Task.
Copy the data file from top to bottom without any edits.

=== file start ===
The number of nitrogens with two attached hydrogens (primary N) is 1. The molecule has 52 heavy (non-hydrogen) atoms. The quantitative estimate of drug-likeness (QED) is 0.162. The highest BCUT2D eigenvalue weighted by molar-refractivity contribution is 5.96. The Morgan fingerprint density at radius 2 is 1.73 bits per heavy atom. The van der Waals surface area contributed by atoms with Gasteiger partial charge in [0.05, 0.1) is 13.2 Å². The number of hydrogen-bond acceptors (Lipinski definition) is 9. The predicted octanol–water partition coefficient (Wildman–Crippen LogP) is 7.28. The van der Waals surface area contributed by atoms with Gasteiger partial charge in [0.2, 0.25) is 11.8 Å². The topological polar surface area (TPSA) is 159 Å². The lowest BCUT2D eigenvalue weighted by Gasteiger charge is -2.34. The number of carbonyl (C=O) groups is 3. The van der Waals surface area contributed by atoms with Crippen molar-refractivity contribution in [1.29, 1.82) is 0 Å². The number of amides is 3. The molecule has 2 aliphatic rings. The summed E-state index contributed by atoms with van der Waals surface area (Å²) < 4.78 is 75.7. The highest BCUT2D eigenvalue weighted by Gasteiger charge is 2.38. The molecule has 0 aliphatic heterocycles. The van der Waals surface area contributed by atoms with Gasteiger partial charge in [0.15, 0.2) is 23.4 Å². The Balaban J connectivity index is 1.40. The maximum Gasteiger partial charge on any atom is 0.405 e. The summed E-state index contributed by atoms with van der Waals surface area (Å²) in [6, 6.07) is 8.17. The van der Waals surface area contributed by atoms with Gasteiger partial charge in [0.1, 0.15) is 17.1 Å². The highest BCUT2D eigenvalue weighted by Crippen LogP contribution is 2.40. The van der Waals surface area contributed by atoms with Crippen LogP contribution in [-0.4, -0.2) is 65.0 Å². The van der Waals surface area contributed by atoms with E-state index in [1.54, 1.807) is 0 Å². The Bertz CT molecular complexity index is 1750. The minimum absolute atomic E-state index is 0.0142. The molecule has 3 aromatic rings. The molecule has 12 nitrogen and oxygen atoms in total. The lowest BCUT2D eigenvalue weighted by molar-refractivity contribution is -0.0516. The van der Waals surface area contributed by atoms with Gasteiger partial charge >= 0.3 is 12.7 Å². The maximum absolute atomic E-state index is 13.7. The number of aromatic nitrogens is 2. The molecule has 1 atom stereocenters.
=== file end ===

The number of nitrogens with two attached hydrogens (primary N) is 1. The molecule has 52 heavy (non-hydrogen) atoms. The quantitative estimate of drug-likeness (QED) is 0.162. The highest BCUT2D eigenvalue weighted by molar-refractivity contribution is 5.96. The Morgan fingerprint density at radius 2 is 1.73 bits per heavy atom. The van der Waals surface area contributed by atoms with Gasteiger partial charge in [0.05, 0.1) is 13.2 Å². The number of hydrogen-bond acceptors (Lipinski definition) is 9. The predicted octanol–water partition coefficient (Wildman–Crippen LogP) is 7.28. The van der Waals surface area contributed by atoms with Gasteiger partial charge in [0.2, 0.25) is 11.8 Å². The topological polar surface area (TPSA) is 159 Å². The lowest BCUT2D eigenvalue weighted by Gasteiger charge is -2.34. The number of carbonyl (C=O) groups is 3. The van der Waals surface area contributed by atoms with Crippen molar-refractivity contribution in [1.29, 1.82) is 0 Å². The number of amides is 3. The molecule has 2 aliphatic rings. The summed E-state index contributed by atoms with van der Waals surface area (Å²) < 4.78 is 75.7. The highest BCUT2D eigenvalue weighted by Gasteiger charge is 2.38. The molecule has 0 aliphatic heterocycles. The van der Waals surface area contributed by atoms with Gasteiger partial charge in [0.15, 0.2) is 23.4 Å². The Balaban J connectivity index is 1.40. The maximum Gasteiger partial charge on any atom is 0.405 e. The summed E-state index contributed by atoms with van der Waals surface area (Å²) in [6, 6.07) is 8.17. The van der Waals surface area contributed by atoms with Gasteiger partial charge in [0.1, 0.15) is 17.1 Å². The highest BCUT2D eigenvalue weighted by Crippen LogP contribution is 2.40. The van der Waals surface area contributed by atoms with Crippen LogP contribution in [-0.4, -0.2) is 65.0 Å². The van der Waals surface area contributed by atoms with E-state index in [1.54, 1.807) is 0 Å². The Bertz CT molecular complexity index is 1750. The minimum absolute atomic E-state index is 0.0142. The molecule has 3 aromatic rings. The molecule has 12 nitrogen and oxygen atoms in total. The lowest BCUT2D eigenvalue weighted by molar-refractivity contribution is -0.0516. The van der Waals surface area contributed by atoms with Gasteiger partial charge >= 0.3 is 12.7 Å². The maximum absolute atomic E-state index is 13.7. The number of aromatic nitrogens is 2. The molecule has 1 atom stereocenters.